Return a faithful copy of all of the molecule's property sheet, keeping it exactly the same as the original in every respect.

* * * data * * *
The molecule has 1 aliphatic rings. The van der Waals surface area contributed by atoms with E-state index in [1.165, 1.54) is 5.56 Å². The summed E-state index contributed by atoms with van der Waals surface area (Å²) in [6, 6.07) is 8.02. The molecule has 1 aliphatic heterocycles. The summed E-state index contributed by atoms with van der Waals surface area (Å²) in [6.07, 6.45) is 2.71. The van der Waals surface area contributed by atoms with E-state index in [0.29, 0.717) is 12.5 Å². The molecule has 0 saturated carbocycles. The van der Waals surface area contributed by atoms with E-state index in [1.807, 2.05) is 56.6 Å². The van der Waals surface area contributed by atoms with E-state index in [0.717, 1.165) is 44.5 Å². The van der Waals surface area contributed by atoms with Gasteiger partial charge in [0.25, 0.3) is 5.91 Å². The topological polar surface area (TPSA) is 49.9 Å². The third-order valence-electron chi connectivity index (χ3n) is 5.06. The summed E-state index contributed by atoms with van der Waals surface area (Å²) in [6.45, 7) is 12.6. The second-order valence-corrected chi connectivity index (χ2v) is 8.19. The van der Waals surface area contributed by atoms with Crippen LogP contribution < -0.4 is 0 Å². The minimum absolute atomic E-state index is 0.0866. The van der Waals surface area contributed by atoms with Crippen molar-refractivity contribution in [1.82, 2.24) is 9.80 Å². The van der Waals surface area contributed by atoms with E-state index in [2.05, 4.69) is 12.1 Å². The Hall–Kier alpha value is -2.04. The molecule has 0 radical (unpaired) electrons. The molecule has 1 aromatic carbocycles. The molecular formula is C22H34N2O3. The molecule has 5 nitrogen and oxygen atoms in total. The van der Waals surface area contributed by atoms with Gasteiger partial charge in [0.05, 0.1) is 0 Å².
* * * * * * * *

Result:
The molecule has 1 aliphatic rings. The van der Waals surface area contributed by atoms with E-state index in [1.165, 1.54) is 5.56 Å². The summed E-state index contributed by atoms with van der Waals surface area (Å²) in [6, 6.07) is 8.02. The molecule has 1 aliphatic heterocycles. The summed E-state index contributed by atoms with van der Waals surface area (Å²) in [6.07, 6.45) is 2.71. The van der Waals surface area contributed by atoms with E-state index in [0.29, 0.717) is 12.5 Å². The molecule has 0 saturated carbocycles. The van der Waals surface area contributed by atoms with E-state index in [1.807, 2.05) is 56.6 Å². The van der Waals surface area contributed by atoms with E-state index in [0.717, 1.165) is 44.5 Å². The van der Waals surface area contributed by atoms with Gasteiger partial charge in [0.25, 0.3) is 5.91 Å². The topological polar surface area (TPSA) is 49.9 Å². The third-order valence-electron chi connectivity index (χ3n) is 5.06. The summed E-state index contributed by atoms with van der Waals surface area (Å²) in [6.45, 7) is 12.6. The second-order valence-corrected chi connectivity index (χ2v) is 8.19. The van der Waals surface area contributed by atoms with Crippen LogP contribution < -0.4 is 0 Å². The minimum absolute atomic E-state index is 0.0866. The van der Waals surface area contributed by atoms with Crippen molar-refractivity contribution in [1.82, 2.24) is 9.80 Å². The van der Waals surface area contributed by atoms with E-state index in [2.05, 4.69) is 12.1 Å². The Hall–Kier alpha value is -2.04. The molecule has 0 radical (unpaired) electrons. The molecule has 1 aromatic carbocycles. The molecular formula is C22H34N2O3. The molecule has 5 nitrogen and oxygen atoms in total. The van der Waals surface area contributed by atoms with Gasteiger partial charge in [0.05, 0.1) is 0 Å².